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Lawmakers roll out bill to protect critical infrastructure after Florida water hack

Lawmakers roll out bill to protect critical infrastructure after Florida water hack
© Greg Nash

A group of bipartisan House lawmakers on Thursday introduced legislation intended to protect critical infrastructure from cyberattacks after an unsuccessful hack of a Florida water treatment facility.  

The Department of Homeland Security (DHS) Industrial Control Systems Enhancement Act, spearheaded by House Homeland Security Committee ranking member John KatkoJohn Michael KatkoHouse lawmakers roll out bill to invest 0 million in state and local cybersecurity Pentagon removing Chinese tech giant from blacklist after court loss Hillicon Valley: Feds eye more oversight of pipelines after Colonial attack | White House monitoring fuel shortages | Democrats urge Facebook to reverse WhatsApp update | Biden announces deal with Uber, Lyft for free vaccine rides MORE (R-N.Y.), would give more authority to the Cybersecurity and Infrastructure Security Agency (CISA) to protect critical systems against attacks.

The CISA director would be required to maintain the ability to detect and respond to attacks on industrial control systems, and also be able to provide assistance to critical infrastructure groups. 

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The director would also be required to collect and distribute information on vulnerabilities in systems to owners and operators.  

Lawmakers rolled the bill out a month after officials in Oldsmar, Fla., announced that a hacker had unsuccessfully attempted to tamper with systems at the town’s water treatment facility to poison the water.

The legislation is also being introduced as CISA continues to grapple with two major cyber espionage incidents likely involving Russian and Chinese hackers that have potentially compromised thousands of U.S. government and private sector troops.  

The bill’s co-sponsors include a range of key House cybersecurity leaders, including House Homeland Security Committee Chairman Bennie ThompsonBennie Gordon ThompsonHouse lawmakers roll out bill to invest 0 million in state and local cybersecurity House Democrats eye vote next week to form Jan. 6 commission Biden administration, Congress unite in effort to tackle ransomware attacks MORE (D-Miss.), cybersecurity subcommittee Chairwoman Yvette ClarkeYvette Diane ClarkeHillicon Valley: Global cybersecurity leaders say they feel unprepared for attack | Senate Commerce Committee advances Biden's FTC nominee Lina Khan | Senate panel approves bill that would invest billions in tech House lawmakers roll out bill to invest 0 million in state and local cybersecurity Feds eye more oversight of pipelines after Colonial attack MORE (D-N.Y.), cybersecurity subcommittee ranking member Andrew Garbarino (R-N.Y.), and Rep. Jim LangevinJames (Jim) R. LangevinFeds eye more oversight of pipelines after Colonial attack Lawmakers push for increased cybersecurity funds in annual appropriations Biden takes quick action on cyber in first 100 days MORE (D-R.I.), chair of the House Armed Services Committee’s cybersecurity subcommittee.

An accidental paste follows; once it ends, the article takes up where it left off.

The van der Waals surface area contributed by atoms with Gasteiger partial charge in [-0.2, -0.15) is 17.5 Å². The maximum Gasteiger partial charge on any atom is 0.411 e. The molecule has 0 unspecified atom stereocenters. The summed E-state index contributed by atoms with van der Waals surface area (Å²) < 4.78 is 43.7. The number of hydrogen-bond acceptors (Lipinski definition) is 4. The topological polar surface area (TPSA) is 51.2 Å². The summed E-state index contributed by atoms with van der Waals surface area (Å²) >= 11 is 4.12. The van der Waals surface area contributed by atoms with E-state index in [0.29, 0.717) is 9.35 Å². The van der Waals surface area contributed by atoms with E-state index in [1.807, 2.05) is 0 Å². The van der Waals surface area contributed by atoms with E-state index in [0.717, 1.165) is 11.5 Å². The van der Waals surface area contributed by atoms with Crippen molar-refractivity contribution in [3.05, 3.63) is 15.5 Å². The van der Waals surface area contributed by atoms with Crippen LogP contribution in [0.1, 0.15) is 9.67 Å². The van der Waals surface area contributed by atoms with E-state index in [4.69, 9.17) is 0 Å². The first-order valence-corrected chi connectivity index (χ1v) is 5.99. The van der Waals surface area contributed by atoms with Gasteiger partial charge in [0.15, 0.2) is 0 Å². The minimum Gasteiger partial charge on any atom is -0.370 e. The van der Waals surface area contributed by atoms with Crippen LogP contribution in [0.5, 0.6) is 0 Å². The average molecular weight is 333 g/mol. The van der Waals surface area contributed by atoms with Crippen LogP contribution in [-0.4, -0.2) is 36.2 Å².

Other co-sponsors are Reps. Don Bacon (R-Neb.), Kat Cammack (R-Fla.), Carlos Gimenez (R-Fla.), and John RutherfordJohn Henry RutherfordService dogs are saving veteran lives, despite limited access through VA Lawmakers roll out bill to protect critical infrastructure after Florida water hack Marjorie Taylor Greene's delay tactics frustrate GOP MORE (R-Fla).

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Katko on Thursday emphasized the need to strengthen CISA in the face of evolving threats and as it works to respond to several recent major cyberattacks.

“As I have said consistently, we need to continue to build centralized cybersecurity capacity with CISA where possible for the entire critical infrastructure community to voluntarily benefit from,” Katko said in a statement. “This important piece of legislation will solidify CISA’s lead role in protecting our nation’s critical infrastructure from cyber threats, particularly to our industrial control systems.” 

The House Homeland Security Committee and the House Oversight and Reform Committee are in the midst of an investigation into what has become known as the SolarWinds hack.  

The incident, discovered in December, involved sophisticated Russian hackers successfully compromising at least nine federal agencies and 100 private sector companies for around a year through exploiting software from IT group SolarWinds, among other methods. 

Top CISA officials discussed both the SolarWinds hack and recently uncovered vulnerabilities in Microsoft Exchange Servers exploited by Chinese hackers during a House subcommittee hearing earlier this week.  

Acting CISA Director Brandon Wales testified that $650 million approved by the House on Wednesday for CISA as part of the COVID-19 relief package would not be enough to fully confront current and future threats. 

“$650 million ... is a down payment. It accelerates some of these efforts, but this is going to require sustained investment,” Wales testified to the House Appropriations Homeland Security Subcommittee.